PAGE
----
Information about breast cancer

The following information is a brief description of some breast cancer basics. There are many websites available with more comprehensive information and we always recommend discussing your case with your medical professionals as everybody is unique.

What is cancer?

Cancer is a disease of the body's cells. Normally, the body's cells grow and divide in an orderly way, allowing your body to grow and to heal after an injury. Occasionally, some cells behave in an abnormal way and grow into a lump called a tumour. Tumours can be benign (not a cancer) or malignant (a cancer). Benign tumours do not spread to other parts of the body.

What is breast cancer?

Breast Cancer is a malignant tumour which starts within the breast tissue. The majority of breast cancers begin in the milk ducts (intraductal cancers). A small number start in the milk sacs or lobules (lobular cancers). Within these two groups there are different types of breast cancer. Some grow very slowly, others develop more rapidly. Breast cancer can spread to the lymph glands and to other parts of the body such as the bones and liver.

How comon is breast cancer?

Apart from skin cancer, breast cancer is the most common cancer in women. One in nine New Zealand women will develop breast cancer during their lives. About 2000 women are diagnosed each year. Although unusual, men can develop breast cancer (approximately 1% of all breast cancers occur in men). Click on the link below to hear one man's story of breast cancer.

What causes breast cancer?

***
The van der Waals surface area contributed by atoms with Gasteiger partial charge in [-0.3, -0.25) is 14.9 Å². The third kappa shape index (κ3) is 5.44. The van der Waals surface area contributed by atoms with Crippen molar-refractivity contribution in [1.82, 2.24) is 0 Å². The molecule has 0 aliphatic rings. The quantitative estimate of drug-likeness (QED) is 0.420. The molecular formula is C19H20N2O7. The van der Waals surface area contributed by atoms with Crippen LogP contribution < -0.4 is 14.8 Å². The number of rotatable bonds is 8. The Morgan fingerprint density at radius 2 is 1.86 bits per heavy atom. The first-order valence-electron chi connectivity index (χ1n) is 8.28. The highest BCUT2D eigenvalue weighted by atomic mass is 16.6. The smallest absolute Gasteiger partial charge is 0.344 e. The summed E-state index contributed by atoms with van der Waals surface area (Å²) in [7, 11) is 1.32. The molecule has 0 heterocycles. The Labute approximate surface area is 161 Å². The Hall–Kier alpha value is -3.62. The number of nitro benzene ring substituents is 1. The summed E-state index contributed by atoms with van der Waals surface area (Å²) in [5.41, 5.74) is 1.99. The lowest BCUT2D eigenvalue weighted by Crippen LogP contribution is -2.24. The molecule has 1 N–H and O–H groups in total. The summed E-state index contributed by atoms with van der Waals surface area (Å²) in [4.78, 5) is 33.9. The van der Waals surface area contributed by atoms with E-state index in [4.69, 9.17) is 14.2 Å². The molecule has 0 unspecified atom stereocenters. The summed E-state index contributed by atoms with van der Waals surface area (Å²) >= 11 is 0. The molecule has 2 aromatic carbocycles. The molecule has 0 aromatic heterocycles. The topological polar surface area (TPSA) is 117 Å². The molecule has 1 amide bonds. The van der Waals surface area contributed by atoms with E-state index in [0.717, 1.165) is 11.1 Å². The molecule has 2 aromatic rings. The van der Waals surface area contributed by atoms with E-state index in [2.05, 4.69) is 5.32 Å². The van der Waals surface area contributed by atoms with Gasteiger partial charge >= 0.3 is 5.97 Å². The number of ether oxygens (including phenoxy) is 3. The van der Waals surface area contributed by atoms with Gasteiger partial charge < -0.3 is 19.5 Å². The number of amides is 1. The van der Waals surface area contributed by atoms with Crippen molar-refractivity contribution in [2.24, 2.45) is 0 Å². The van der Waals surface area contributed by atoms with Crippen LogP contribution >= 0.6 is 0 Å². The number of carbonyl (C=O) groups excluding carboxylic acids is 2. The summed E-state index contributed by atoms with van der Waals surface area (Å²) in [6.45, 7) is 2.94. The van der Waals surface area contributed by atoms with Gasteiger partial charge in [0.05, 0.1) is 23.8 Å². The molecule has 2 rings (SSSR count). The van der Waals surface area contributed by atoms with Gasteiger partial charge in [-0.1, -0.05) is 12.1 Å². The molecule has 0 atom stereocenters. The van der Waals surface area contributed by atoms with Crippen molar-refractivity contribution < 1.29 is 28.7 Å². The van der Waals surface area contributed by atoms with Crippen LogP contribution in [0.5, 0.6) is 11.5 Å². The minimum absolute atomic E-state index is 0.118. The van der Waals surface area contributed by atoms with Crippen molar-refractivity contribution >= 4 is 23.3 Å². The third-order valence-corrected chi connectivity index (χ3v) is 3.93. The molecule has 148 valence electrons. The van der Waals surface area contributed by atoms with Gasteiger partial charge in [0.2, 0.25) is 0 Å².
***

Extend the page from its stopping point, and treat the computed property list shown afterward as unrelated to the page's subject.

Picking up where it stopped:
The cause of breast cancer is unknown. However, it is most unlikely that there is one single cause. A number of factors, some known and many unknown, probably work together to trigger its growth. Breast cancer usually occurs in women over 50 and all women are at risk as they grow older. Although breast cancer does occur in women under 50, increasing age is the main factor influencing the risk of getting breast cancer. The factors listed below also seem to put women at slightly higher risk. However, they explain only a small number of breast cancer cases.

  • Women with a strong family history of breast cancer have an increased chance of getting breast cancer and a 60% increased risk of ovarian cancer. The increase in risk can be very small to quite large (only 5 – 10% of all breast cancers are hereditary), depending upon the number of relatives affected, the age of the relatives when their breast cancer was found, and the type of breast cancer they had.
  • Women who have already had breast cancer do have a slightly higher chance of a new breast cancer developing in their other breast.
  • Researchers are looking into a number of factors which may influence the development of breast cancer. Because breast cancer is more common in certain countries, lifestyle factors, such as diet are thought to be important (Did you know that two glasses of wine each day could give you an increased risk of 41%?).
  • Hormone changes linked with pregnancy and menopause also appear to have an effect. None of these factors are certain enough though, to predict who will develop breast cancer.
Risks linked with the pill suggest a possible increased risk of 10% and women on HRT can have an increased risk of up to 35%.

Helpful links

There is a lot of information out there and starting to google 'breast cancer' can bring up a myriad of different sources of information. Hard to know what is reliable and what is not and it can be a bit scary reading some of what is on the internet. Here are some websites you may find useful:

MacMillan Cancer Support is a UK site with loads of information about cancer in general and specific information about breast cancer.

Health Navigator NZ helps you find reliable and trustworthy information and self help resources about breast cancer.

Better Health Channel is a Victorian (Australian) website and has information about breast cancer.

NZ Breast Cancer Foundation is a national organisation based in Auckland with a focus on research and education. It is packed full of useful information.


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